Backup quarterback Dylan Thompson threw for three touchdowns, Jadeveon Clowney had 4½ sacks and South Carolina (No. 12 BCS, No. 13 AP) won its fourth straight over Clemson (No. 11, No. 12) 27-17 on Saturday.
Thompson got the call for the Gamecocks (10-2) because starter Connor Shaw sprained his left foot last week against Wofford. And the Gamecocks sophomore made the most of it with TD passes of 13 and 6 yards to Bruce Ellington and 34 yards to Ace Sanders.
The Tigers (10-2) were grounded by Clowney, the Gamecocks star defensive end who set his school's single-season record with 13 sacks.
South Carolina coach Steve Spurrier won his 65th game in eight seasons, surpassing Rex Enright for most victories by a South Carolina coach. The Gamecocks finished with 10 victories for a second consecutive season, a first in program history.
"When we play Clemson, they don't seem to play very well," Spurrier said.
That was true again in this one as Clemson's offense and quarterback Tajh Boyd never got on track. The Tigers came in leading the Atlantic Coast Conference and were sixth in the country with 535 yards a game. They finished with 328 yards in this one, 165 over the final three quarters.
Boyd was 11 of 24 for 183 yards and two crushing interceptions, the last one that set up Thompson's clinching TD throw to Ellington with 4:17 left.
When it was over, South Carolina's players started their fans in the chant, "Four In A Row! Four In A Row!"
It's been 58 years since the Gamecocks could say that, their one and only four-game series win streak occurring from 1951-54.
South Carolina's win made the Southeastern Conference 4-0 against ACC opponents Saturday.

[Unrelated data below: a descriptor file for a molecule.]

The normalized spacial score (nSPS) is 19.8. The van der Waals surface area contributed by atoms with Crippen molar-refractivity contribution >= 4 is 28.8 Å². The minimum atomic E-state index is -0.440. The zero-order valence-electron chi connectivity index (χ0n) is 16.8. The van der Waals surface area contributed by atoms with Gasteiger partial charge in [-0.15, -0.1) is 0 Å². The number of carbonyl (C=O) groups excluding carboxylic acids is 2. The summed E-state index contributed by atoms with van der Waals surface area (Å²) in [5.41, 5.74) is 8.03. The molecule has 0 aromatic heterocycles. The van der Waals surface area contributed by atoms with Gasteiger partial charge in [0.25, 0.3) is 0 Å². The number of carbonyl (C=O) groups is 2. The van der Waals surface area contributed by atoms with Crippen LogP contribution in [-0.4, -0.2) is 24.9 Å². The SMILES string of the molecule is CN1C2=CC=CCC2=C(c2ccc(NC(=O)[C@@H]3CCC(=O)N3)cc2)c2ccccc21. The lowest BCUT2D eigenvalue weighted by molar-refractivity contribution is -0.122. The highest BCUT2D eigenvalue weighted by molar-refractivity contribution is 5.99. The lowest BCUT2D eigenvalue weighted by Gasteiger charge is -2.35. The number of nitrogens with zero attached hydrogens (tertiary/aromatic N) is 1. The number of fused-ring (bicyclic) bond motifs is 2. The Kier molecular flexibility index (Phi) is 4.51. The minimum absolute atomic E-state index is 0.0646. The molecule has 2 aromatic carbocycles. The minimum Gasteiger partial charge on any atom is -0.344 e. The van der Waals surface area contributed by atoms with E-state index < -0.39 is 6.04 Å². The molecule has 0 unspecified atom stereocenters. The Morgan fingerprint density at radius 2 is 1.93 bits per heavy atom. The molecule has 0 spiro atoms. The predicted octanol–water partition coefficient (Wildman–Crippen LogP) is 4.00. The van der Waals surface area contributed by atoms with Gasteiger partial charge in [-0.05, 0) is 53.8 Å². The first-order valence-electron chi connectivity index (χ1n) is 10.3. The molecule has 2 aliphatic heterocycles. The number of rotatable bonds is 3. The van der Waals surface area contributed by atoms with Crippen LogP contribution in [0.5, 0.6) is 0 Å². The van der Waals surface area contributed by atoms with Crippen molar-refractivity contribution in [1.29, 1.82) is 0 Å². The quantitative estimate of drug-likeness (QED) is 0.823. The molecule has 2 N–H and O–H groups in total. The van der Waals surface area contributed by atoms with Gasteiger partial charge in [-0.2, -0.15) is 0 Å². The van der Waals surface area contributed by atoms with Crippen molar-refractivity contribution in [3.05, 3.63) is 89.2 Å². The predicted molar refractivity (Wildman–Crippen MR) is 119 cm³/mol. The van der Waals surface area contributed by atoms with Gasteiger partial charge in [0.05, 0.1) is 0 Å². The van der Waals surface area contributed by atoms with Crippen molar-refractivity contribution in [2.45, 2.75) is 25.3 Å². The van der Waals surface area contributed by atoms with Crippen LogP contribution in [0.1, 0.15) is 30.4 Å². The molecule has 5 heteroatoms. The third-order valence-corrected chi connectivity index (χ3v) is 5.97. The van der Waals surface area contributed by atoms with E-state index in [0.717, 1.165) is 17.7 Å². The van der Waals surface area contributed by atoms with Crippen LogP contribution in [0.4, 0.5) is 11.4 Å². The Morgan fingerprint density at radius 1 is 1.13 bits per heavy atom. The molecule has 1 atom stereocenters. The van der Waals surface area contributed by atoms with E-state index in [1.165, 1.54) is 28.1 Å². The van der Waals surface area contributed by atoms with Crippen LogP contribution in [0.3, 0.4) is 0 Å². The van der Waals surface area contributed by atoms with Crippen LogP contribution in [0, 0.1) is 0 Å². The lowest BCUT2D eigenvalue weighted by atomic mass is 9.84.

Thompson found out Wednesday he'd get his second start of the season because of Shaw's injury.
"For a guy who hadn't played much, he did very well," Spurrier said.
Spurrier said Shaw should be ready for South Carolina's bowl. Did Thompson think he'd earned another start? "I'm not worried about that. We just beat Clemson four times in a row," he said.
Clemson coach Dabo Swinney said his team was unable to get the ball in the second half, running just 19 plays to South Carolina's 51.
"We just couldn't stop them on third down. The third quarter was huge. We had too many penalties, too many turnovers and South Carolina did a great job of controlling the ball," said Swinney, now 1-4 against the Gamecocks.
Clemson's oldest players came into their senior day ceremonies hoping to avoid an oh-fer against their rivals. The Tigers looked like they got a break before the game when Spurrier said Thompson would start for Shaw, who riddled Clemson for 317 yards in last season's 34-13 victory.
Shaw sprained his left foot in the win over Wofford last week and barely practiced during the week. Shaw came out in full uniform and helmet during warmups and appeared to move easily. Still, this was Thompson's start and he kept the Gamecocks in it.
Thompson answered Clemson's 16-play, 85-yard touchdown drive with a solid showing of his own on South Carolina's following series. He went 4-for-4 for 56 yards, including a 13-yard TD pass to Ellington.
Boyd showed Clemson's quick strike capabilities moments later, hitting DeAndre Hopkins for a go-ahead, 43-yard touchdown pass. It was Hopkins' ninth straight game with a touchdown catch and extended his school record to 16 scoring grabs this season.
Clemson faced its stoutest defensive test since a 49-37 loss at Florida State. The Gamecocks defense ranks 13th nationally and is unaccustomed to allowing huge chunks of yardage or scads of points.
The shootout quickly turned into a slugfest after Boyd's two first-quarter scores, Clemson managing just 74 yards in the second quarter. Not that South Carolina, with Thompson under center, could get much going, either.
Thompson drove the Gamecocks to the Tigers' 9 but had to settle for Adam Yates' 27-yard field goal that cut the lead to 14-10.
Clowney had 1½ sacks in the opening half, and then added three more in the final two quarters to best the team's single-season mark of 10 shared by Andrew Provence (1982) and Melvin Ingram (2011).
It was the Gamecocks' defense that shook up Clemson's usually fast-paced attack. Boyd was pressured much of the period and was just 8 of 17 for 131 yards and an interception while trying to score before the half.
Boyd was hit on the throw, the ball floating into the middle of the field and DeVonte Holloman diving backward for the grab. It was Holloman's third career interception in four games against Clemson.
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